If there is interest I can write more about the Delta variant, dig into just what exactly makes it different; what is this new Delta+ variant; the molecular biology of how Delta might be directly moving from cell to cell; and so on. Or any other molecular and genetic aspects of COVID-19. A topic I will try cover is the origin of COVID-19 as it’s close to my interests.
A lot of material has been removed to get this article out. Most of that relates to vaccination rather than the Delta variant. I may come back to this.
It’s lot of work digging into the science. I enjoy learning the details, but it can be a strain doing this much unpaid! (My small output doesn’t reflect well the effort I have put into keeping up with COVID-19 science.) Suggestions on that front are welcome.
Other articles in Code for life
Lifting our game against COVID-19 (From March 2020. I spent nearly a week trying nail what I thought was ‘the’ essential problem—the thing that could put it in a nutshell—for the section, Running the ICU.)
The coronavirus outbreak: what is R0? (My first post on what was then 2019-nCov.)
1000 of these now (links to many things I’ve written, including those below.)
1. Good technical information about the variants are Public Health England’s (PHE) weekly variants of concern technical briefings and the World Health Organisation’s (WHO) Weekly epidemiological updates. NZ’s MedSafe put the Ministry of Health’s Covid Science & Insights team’s occasional updates on variants on their COVID-19 Science News page.
I prefer PHE reports for Delta, as they delve into details superbly. The WHO reports include an international coverage section.
2. Estimates are rarely single figures; usually a range (low to high), and vary using different techniques. Delta is around 30–100% more infectious than Alpha; Alpha is about 40–100% more infectious than original SARS-CoV-2 strains.
3. Some people complain our vaccination effort is slow. In reality its as fast as our supply. You can’t go faster than your supply! Few countries have been able to order large (some would say excessive) amounts early; most of the planet is worse off than us. One important point: the relevant statistic is the number fully vaccinated, compared to the full population, not ‘over 16’.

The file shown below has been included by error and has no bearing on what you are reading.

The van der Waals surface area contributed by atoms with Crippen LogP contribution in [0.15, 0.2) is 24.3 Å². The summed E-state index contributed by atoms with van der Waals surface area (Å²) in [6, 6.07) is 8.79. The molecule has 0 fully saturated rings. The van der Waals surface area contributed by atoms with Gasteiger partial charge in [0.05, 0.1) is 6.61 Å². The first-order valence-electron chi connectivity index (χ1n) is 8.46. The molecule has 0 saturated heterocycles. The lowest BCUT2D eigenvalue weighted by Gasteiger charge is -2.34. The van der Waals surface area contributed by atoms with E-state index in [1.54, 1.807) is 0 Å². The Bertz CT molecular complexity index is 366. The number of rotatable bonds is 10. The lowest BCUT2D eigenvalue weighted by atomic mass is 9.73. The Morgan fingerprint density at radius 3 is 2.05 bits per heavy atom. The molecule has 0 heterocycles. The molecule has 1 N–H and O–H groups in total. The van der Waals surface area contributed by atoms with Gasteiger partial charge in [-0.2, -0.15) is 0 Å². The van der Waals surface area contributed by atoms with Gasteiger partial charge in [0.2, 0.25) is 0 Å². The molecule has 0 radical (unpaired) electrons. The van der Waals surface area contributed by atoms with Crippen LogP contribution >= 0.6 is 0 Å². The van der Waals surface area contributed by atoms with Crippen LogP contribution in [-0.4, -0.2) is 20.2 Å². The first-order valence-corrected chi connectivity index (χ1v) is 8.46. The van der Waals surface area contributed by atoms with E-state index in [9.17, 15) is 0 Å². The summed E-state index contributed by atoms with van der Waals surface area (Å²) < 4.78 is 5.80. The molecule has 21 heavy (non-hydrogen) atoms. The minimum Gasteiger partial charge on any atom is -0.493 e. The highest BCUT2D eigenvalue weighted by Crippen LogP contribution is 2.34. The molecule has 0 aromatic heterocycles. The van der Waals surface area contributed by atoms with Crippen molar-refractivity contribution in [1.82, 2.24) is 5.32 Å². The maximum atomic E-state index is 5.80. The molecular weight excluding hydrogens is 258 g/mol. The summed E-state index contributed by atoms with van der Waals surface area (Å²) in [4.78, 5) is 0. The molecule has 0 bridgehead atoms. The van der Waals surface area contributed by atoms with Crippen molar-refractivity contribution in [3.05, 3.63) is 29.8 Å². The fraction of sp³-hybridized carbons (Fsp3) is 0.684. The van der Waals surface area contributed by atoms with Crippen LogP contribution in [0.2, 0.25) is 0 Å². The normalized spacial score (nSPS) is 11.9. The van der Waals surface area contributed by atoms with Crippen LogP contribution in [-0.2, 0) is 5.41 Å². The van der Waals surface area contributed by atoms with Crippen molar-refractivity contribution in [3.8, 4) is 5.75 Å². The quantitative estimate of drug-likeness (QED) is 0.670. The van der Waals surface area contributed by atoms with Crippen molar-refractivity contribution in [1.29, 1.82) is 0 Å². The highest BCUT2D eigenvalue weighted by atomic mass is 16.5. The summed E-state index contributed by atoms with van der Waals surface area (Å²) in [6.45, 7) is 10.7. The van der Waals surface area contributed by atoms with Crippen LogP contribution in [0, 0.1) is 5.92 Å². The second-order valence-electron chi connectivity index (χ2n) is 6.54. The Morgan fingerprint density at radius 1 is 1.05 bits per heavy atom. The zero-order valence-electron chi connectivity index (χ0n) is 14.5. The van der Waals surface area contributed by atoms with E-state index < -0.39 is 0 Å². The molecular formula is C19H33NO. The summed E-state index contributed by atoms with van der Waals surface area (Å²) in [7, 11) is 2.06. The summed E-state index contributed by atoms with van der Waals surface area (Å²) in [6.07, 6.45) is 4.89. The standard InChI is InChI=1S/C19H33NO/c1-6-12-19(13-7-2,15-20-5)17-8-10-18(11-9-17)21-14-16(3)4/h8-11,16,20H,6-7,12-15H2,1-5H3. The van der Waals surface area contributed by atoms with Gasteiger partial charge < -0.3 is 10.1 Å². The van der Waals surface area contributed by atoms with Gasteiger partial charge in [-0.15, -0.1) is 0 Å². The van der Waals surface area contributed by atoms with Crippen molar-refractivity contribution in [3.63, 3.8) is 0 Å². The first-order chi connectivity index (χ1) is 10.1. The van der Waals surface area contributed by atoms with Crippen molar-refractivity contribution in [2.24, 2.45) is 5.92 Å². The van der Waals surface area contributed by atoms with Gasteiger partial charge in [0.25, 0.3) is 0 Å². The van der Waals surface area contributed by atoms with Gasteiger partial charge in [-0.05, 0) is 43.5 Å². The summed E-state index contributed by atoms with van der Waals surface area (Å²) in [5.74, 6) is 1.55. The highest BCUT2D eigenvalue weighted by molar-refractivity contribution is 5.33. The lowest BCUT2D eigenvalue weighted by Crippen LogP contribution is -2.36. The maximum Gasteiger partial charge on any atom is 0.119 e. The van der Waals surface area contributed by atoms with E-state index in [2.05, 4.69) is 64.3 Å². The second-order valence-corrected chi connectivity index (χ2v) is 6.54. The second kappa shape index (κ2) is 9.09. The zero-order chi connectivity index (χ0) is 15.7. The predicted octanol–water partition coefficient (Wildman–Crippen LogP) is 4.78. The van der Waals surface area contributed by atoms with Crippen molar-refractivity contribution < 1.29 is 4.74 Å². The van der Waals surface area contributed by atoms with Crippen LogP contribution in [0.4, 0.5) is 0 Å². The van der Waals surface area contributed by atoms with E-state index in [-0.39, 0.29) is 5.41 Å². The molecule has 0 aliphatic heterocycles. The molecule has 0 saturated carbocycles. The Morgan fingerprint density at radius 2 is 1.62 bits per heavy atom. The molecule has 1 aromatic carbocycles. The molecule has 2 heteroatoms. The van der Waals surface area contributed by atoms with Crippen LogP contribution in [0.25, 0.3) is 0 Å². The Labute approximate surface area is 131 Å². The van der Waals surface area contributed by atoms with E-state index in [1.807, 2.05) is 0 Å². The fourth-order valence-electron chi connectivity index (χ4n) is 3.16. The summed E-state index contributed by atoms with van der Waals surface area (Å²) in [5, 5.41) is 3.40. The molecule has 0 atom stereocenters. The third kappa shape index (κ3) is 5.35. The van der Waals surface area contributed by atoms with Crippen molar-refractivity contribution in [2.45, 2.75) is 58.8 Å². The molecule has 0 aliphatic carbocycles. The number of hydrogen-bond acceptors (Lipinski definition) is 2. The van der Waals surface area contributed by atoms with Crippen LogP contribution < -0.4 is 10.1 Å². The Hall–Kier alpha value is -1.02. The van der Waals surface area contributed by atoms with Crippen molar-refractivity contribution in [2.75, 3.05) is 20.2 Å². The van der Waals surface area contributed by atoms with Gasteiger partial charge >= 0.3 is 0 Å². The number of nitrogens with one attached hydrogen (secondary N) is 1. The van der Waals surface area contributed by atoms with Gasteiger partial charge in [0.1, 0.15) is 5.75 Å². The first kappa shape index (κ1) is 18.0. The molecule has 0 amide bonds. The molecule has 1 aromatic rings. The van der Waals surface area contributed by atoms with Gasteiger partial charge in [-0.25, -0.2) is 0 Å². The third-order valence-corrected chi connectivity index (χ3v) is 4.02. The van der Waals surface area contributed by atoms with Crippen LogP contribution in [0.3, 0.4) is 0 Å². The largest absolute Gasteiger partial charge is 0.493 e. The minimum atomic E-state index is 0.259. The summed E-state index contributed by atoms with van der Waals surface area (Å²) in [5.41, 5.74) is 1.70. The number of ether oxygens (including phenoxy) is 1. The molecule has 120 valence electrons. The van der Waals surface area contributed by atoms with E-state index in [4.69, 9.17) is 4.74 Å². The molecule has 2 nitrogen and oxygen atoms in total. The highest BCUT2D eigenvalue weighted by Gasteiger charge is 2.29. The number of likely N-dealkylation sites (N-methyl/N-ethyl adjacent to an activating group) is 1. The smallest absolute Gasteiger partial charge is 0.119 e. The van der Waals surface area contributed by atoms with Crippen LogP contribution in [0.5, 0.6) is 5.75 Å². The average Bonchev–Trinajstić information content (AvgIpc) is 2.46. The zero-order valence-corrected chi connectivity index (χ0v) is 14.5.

4. That is not the origin or source of the variant, just the place it was first sequenced. It may have emerged in another country, perhaps a country with little genome surveying. We just don’t know.
5. Of countries with sequencing data, and some say 80+. Not all countries have good (or any) genome sequencing. Pathogen genome sequencing in every nation is one thing needed for future pandemic preparedness, along with better testing.
6. Other reports say ~20%. The lower figure is closer to WHO’s figures, valid from a few days ago.
7. If another person claims “NZ is the best”, I’ll scream. It’s driven me crazy for over a year. Vietnam in particular was ahead of us, ditto Taiwan. And South Korea. Even little Sarawak, where I was living. In a very real sense they went straight to what we started after our lockdown: they held it out from the get-go.
False colour image of,
Transmission electron micrograph of a SARS-CoV-2 virus particle (UK B.1.1.7 variant), isolated from a patient sample and cultivated in cell culture. The prominent projections (green) seen on the outside of the virus particle (yellow) are spike proteins. This fringe of proteins enables the virus to attach to and infect host cells and then replicate. Image captured at the NIAID Integrated Research Facility (IRF) in Fort Detrick, Maryland.
Source: Wikimedia, CCA 2.0 Generic license. Author: NIAID.